After an hour we made our way past the lake to climb over a pass. The trail leading to the switchbacks up was soaking wet and muddy. It was disgusting. I thought up the slogan for the Colorado Trail while trying my best not to lose a shoe in the mud. “Straight up muddy.” Cause it’s muddy and the trail goes straight up mountains.
We got up the pass and started to head down. Heading down was just as wet and muddy. We got to a snow patch we had to go down. We decided to just show ski down. Some hikers were amazed at our skills as we dropped 30 feet in 15 seconds.
As we were hiking down I started to feel a hotspot on my right foot. This usually means a blister is about to show up. I stopped and told Songbird I was going to switch socks and that I would catch up. I sat down and pulled off my socks. My feet were hot around the area that I could feel hotspots. I poured some water on my foot and cleaned off the dirt. I put on my Injinji toe socks and it didn’t seem to help. I could feel something on the ball of my foot.
I crossed over a big boulder field and the sharp rocks were irritating my foot. 5 Star and Songbird were sitting at the end waiting for me. Songbird asked how my feet were and I said I might be getting a blister. She had me take off my shoe and sock on my right foot and patched me up with her blister prevention process. I put on a thinner sock over my toe socks and it seemed to help.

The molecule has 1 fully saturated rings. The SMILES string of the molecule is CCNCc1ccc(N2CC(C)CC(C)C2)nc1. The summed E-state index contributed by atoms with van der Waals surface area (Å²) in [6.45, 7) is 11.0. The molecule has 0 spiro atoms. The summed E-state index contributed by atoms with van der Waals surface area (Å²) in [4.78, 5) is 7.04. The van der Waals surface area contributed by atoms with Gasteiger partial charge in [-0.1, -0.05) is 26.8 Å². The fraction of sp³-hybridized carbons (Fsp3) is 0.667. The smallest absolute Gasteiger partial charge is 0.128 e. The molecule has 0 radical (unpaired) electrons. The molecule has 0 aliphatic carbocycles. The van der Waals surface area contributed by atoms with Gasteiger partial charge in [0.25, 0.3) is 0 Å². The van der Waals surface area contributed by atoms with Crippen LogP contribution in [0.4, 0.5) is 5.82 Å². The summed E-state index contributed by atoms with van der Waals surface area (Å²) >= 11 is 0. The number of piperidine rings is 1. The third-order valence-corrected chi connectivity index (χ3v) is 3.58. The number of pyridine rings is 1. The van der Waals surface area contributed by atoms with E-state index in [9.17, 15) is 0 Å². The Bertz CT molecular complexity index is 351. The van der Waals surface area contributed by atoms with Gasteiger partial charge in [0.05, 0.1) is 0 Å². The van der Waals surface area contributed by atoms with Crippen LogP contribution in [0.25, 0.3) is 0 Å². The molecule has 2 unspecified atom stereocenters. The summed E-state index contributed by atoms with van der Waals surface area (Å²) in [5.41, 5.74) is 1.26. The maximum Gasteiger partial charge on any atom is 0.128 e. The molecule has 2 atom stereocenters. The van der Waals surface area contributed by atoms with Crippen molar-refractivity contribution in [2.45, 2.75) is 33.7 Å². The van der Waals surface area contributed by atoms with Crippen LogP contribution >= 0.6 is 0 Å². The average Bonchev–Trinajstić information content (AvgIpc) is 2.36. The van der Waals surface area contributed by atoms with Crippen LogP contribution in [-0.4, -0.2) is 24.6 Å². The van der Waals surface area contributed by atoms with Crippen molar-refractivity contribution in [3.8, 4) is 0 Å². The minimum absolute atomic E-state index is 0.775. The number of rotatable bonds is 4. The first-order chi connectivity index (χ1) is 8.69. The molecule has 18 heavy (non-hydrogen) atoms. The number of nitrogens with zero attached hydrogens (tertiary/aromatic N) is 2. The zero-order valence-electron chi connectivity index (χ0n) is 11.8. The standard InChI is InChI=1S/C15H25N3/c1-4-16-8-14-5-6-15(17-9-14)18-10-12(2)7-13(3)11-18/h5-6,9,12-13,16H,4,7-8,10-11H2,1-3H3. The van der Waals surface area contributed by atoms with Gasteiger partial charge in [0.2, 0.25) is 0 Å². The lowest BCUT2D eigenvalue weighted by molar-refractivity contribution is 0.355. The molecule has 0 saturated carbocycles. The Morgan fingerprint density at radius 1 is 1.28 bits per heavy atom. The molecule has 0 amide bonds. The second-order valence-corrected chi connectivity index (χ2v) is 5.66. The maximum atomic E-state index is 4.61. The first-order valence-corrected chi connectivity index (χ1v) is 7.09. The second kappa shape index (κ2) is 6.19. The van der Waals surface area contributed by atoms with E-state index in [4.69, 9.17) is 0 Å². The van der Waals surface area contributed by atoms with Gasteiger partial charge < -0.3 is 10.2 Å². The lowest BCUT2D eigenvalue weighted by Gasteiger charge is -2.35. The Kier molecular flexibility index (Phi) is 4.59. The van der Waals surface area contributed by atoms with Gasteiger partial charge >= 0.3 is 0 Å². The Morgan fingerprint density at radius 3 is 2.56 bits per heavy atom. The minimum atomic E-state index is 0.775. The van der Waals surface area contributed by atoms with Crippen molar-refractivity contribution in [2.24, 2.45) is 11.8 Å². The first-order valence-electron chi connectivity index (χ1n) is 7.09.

We continued our way down the trail heading to a creek to get water. Along the way, we saw a lonely glove. Still, haven’t seen a shirt or pants. Hopefully, we will.
We got to the creek which had what appeared to be a new bridge. It smelled new. When you become a smelly hiker your sense of smell heightens for all smells excluding yourself. You can smell day hikers deodorant and shampoo before you pass them. In this case, I could smell the freshly cut wood.
After we crossed the trail went to total shit. It was straight up and rocky. My shoes kept sliding down. It was so steep. We all commented on how gnarly the trail was.
We climbed almost 600 feet before we reached a reservoir. There was an osprey circling over the water. 5 Star and Songbird watched it hoping it would dive into the water. I hid behind a tree for some shade. I was feeling burnt and hot. I crossed a bridge and could see a town way off in the distance. We had service so I talked to my parents for about 30 minutes.
After we made our calls we headed up to this lake that we were hoping to camp at. When we got to the lake it was crowded and we couldn’t find any spots. We decided to go another .7 miles up to a small lake. It was a rough and tiring climb. I was exhausted and hungry. I was hangry. We got to this lake and set up our tents. The sun was still out and it was hot in my tent. I sat in the shade of my tent with my phone in my hand. It was 6 pm and I needed to write but I was tired, hungry, and just not feeling it.
Songbird said she had a bunch of meals left and so we piled into her tent and made a few different freeze dried meals. As we were eating it started to rain. We hung out in her tent for a couple hours waiting for the rain to let up. It was quite cramped.
Eventually, the rain let up and I crawled out of her tent so I could stretch and crawl into my tiny tent.
Tomorrow we have about 7 miles to Monarch Crest. We have our resupply sent there. 5 Star says it’s just one building and they might have hot dogs. I hope they do.